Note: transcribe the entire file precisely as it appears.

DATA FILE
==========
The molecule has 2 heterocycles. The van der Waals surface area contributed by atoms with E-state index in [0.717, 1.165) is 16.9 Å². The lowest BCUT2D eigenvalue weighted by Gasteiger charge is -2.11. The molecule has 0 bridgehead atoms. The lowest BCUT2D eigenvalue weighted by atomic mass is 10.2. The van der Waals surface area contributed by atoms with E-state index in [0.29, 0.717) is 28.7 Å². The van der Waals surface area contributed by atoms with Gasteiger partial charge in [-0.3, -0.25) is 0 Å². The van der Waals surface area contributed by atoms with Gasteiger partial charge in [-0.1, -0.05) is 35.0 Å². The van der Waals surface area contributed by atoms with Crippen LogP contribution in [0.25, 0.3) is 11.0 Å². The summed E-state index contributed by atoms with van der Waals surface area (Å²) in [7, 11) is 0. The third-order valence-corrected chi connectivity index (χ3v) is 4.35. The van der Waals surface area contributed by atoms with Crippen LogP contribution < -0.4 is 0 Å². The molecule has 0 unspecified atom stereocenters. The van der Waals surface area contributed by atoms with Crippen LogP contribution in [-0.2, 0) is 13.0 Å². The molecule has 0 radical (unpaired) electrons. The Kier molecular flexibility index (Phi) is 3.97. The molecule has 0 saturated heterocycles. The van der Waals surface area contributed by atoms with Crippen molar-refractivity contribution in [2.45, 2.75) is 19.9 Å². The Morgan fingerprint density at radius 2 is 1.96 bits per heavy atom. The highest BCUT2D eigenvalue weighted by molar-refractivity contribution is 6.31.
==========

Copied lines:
The molecule has 2 heterocycles. The van der Waals surface area contributed by atoms with E-state index in [0.717, 1.165) is 16.9 Å². The lowest BCUT2D eigenvalue weighted by Gasteiger charge is -2.11. The molecule has 0 bridgehead atoms. The lowest BCUT2D eigenvalue weighted by atomic mass is 10.2. The van der Waals surface area contributed by atoms with E-state index in [0.29, 0.717) is 28.7 Å². The van der Waals surface area contributed by atoms with Gasteiger partial charge in [-0.3, -0.25) is 0 Å². The van der Waals surface area contributed by atoms with Gasteiger partial charge in [-0.1, -0.05) is 35.0 Å². The van der Waals surface area contributed by atoms with Crippen LogP contribution in [0.25, 0.3) is 11.0 Å². The summed E-state index contributed by atoms with van der Waals surface area (Å²) in [7, 11) is 0. The third-order valence-corrected chi connectivity index (χ3v) is 4.35. The van der Waals surface area contributed by atoms with Crippen LogP contribution < -0.4 is 0 Å². The molecule has 0 unspecified atom stereocenters. The van der Waals surface area contributed by atoms with Crippen LogP contribution in [-0.2, 0) is 13.0 Å². The molecule has 0 radical (unpaired) electrons. The Kier molecular flexibility index (Phi) is 3.97. The molecule has 0 saturated heterocycles. The van der Waals surface area contributed by atoms with Crippen molar-refractivity contribution in [2.45, 2.75) is 19.9 Å². The Morgan fingerprint density at radius 2 is 1.96 bits per heavy atom. The highest BCUT2D eigenvalue weighted by molar-refractivity contribution is 6.31.